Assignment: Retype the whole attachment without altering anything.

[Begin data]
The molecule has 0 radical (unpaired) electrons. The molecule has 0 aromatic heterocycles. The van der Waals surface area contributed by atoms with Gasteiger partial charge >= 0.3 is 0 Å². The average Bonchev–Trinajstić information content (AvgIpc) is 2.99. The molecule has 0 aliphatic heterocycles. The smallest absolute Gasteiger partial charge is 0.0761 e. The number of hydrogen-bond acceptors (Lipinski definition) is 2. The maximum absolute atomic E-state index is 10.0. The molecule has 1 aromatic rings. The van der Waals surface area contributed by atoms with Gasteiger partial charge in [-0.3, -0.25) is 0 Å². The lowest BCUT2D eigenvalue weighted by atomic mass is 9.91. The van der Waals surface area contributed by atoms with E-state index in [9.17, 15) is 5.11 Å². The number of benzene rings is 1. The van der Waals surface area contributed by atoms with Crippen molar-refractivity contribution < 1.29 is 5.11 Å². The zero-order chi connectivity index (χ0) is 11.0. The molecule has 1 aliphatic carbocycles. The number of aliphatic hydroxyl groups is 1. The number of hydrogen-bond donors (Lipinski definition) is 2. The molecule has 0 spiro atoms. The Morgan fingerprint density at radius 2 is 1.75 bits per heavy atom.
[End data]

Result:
The molecule has 0 radical (unpaired) electrons. The molecule has 0 aromatic heterocycles. The van der Waals surface area contributed by atoms with Gasteiger partial charge >= 0.3 is 0 Å². The average Bonchev–Trinajstić information content (AvgIpc) is 2.99. The molecule has 0 aliphatic heterocycles. The smallest absolute Gasteiger partial charge is 0.0761 e. The number of hydrogen-bond acceptors (Lipinski definition) is 2. The maximum absolute atomic E-state index is 10.0. The molecule has 1 aromatic rings. The van der Waals surface area contributed by atoms with Gasteiger partial charge in [-0.3, -0.25) is 0 Å². The lowest BCUT2D eigenvalue weighted by atomic mass is 9.91. The van der Waals surface area contributed by atoms with E-state index in [9.17, 15) is 5.11 Å². The number of benzene rings is 1. The van der Waals surface area contributed by atoms with Crippen molar-refractivity contribution < 1.29 is 5.11 Å². The zero-order chi connectivity index (χ0) is 11.0. The molecule has 1 aliphatic carbocycles. The number of aliphatic hydroxyl groups is 1. The number of hydrogen-bond donors (Lipinski definition) is 2. The molecule has 0 spiro atoms. The Morgan fingerprint density at radius 2 is 1.75 bits per heavy atom.